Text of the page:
But I picked up the paper today, and some of these kids I'm going to see when I leave here, school kids, were saying, "We want the President to know that we have a good school," and "We want the President to know that we're trying to be good kids," and "We're going to tell the President that we hope somebody will show up and paint the walls in our schools." Well, somebody who lives here ought to show up and paint the walls in their school. That ought to be done.

And I tell you, the reason that I have done my best to promote Professor Carter's book "The Culture of Disbelief " is that I believe a critical element of our reestablishing a sense of community in America is trying to unite the inner values that drive so many Americans with the outer compulsion we have to have to work together. The problem that I have with so much of the religious right today is not that they may differ with me about what is or is not morally right. That has always been a part of America. The problem I have is that so many of them seem to believe that their number one obligation is to make whatever they think is wrong illegal, and then not worry about what kind of affirmative duties we have to one another.

But I think there ought to be ways we can talk. Let me just give you one example. I gave a speech in Cedar Rapids, Iowa, in the campaign. And the folks that disagreed with me on the abortion issue were demonstrating, as they did during the campaign. And that's their American right, and welcome to it. And on the front row at this speech in the parking lot of the Quaker Oats Company in Cedar Rapids, Iowa, was a woman who had a pro-choice button on. But she was also holding a child of another race who had AIDS, that she adopted from another State, after she had been abandoned by her husband and was raising two kids in an apartment house. And she still adopted a child of another race, from another State, dying of AIDS, because she said it was her moral responsibility to affirm that child's life.

Now, which group was more pro-life? We have a friend who is pro-choice but adopted an Asian baby with no arms. There is a Member of Congress who has adopted six children, who is pro-life—pro-choice, I mean. The point I make here is not an attack on the pro-life. The point I make is, surely we have something to say to each other about this. Surely we do. If you look at the work of the Catholic Church and the Pentecostal Church, to mention two, in promoting adoptions—I say to you, surely there is a way we can breach these great divides and talk together about how our actions ought to affirm what we can agree on. That is the point I want to make.

Surely there is a way we can acknowledge, too, that no matter how important we Democrats think programs are, a lot of the changes we need in this country have to come from the inside out and require some personal contact with people who can give context and structure and order as well as love to a whole generation of Americans we are in danger of losing. There is a lot we have to talk about in this American community.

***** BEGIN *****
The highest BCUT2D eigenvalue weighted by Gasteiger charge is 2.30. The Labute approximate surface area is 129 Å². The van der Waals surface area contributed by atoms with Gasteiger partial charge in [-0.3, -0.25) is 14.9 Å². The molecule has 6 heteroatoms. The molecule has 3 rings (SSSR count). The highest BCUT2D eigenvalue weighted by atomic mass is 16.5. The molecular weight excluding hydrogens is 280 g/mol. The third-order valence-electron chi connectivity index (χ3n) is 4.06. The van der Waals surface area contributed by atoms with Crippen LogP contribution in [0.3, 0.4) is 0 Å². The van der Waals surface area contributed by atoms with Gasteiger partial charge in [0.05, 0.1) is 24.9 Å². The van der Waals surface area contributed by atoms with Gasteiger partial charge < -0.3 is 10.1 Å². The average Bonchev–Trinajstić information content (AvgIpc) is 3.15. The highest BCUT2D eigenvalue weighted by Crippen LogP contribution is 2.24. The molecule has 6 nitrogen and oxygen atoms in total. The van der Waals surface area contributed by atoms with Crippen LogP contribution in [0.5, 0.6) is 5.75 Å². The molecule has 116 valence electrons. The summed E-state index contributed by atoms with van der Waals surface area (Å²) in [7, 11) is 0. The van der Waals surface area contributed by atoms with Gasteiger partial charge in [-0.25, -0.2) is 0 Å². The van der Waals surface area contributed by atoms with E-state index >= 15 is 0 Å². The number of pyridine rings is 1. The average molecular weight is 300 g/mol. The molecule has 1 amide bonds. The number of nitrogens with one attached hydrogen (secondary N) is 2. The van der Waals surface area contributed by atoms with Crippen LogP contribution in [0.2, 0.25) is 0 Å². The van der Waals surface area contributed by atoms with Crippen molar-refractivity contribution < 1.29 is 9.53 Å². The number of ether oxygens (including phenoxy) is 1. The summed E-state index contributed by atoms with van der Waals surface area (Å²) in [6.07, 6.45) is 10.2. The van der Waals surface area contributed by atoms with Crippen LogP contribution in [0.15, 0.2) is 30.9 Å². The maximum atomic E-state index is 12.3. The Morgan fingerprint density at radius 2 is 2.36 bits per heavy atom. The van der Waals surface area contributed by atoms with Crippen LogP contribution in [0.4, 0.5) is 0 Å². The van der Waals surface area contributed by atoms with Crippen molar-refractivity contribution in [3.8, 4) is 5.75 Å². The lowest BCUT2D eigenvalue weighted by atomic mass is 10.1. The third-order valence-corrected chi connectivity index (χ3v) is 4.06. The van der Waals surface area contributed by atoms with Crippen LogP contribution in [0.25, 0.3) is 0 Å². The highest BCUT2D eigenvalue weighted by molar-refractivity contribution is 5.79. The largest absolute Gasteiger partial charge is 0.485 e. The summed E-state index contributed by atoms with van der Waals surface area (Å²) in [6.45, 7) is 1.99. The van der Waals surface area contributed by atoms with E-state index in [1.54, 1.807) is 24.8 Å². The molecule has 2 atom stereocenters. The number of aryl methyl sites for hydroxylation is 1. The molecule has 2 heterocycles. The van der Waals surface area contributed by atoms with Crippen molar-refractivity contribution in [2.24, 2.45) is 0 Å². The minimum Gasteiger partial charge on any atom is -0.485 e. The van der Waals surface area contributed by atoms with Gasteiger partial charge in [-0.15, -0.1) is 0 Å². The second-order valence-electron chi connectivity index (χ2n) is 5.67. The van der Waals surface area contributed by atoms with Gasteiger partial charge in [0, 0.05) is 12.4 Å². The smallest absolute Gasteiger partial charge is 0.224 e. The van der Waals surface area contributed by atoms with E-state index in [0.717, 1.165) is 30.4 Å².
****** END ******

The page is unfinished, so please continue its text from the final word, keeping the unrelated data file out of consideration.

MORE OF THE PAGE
And I did not come here to attack any group today motivated by their own version of what they think God wants them to do but simply to say I think God wants us to sit down and talk to one another and see what values we share and see how we can put them inside the millions and millions of Americans who are living in chaos. I believe we could do better if we talked to one another more and shouted at one another less. And I hope that together we can make that decision.

Let me just say this, most everybody my age who came to Yale Law School could have gone someplace else to law school. And most of us came here at least in part because we believed that Yale would not only teach us to be good lawyers in the technical sense, not only to understand individual rights and individual contractual obligations and how particular areas of law work so that we could be successful as practitioners, but also how it all fit into the larger society. A huge percentage of our crowd came here because we thought Yale would teach us how to succeed as professional lawyers and how to be good citizens as well.

And as we look toward the 21st century with the need for America to change, with the desperate need for us to reestablish the security that most of us took for granted when we were children, with the need to rebuild the American community, I say to you, my fellow classmates, we have much to do. Yale gave us the tools to do it with. We owe it to the rest of the country because of our success to share what we know and what we can give to the future so that we can enter the next century with the American dream alive and the American family strong.

Thank you, and God bless you all.

NOTE: The President spoke at 3:05 p.m. in The Commons. In his remarks, he referred to Guido Calabresi, dean, Yale Law School, and his wife, Anne; Richard C. Levin, president of the university, and his wife, Jane; Joseph D. Mandel, president, Yale Law School Association; Ezra Laderman, dean, Yale School of Music; Neal Steinman, Yale Law School class of 1971 alumnus, who died in January; and Myres S. McDougal, Sterling professor emeritus of law.

William J. Clinton, Remarks at Yale University in New Haven, Connecticut Online by Gerhard Peters and John T. Woolley, The American Presidency Project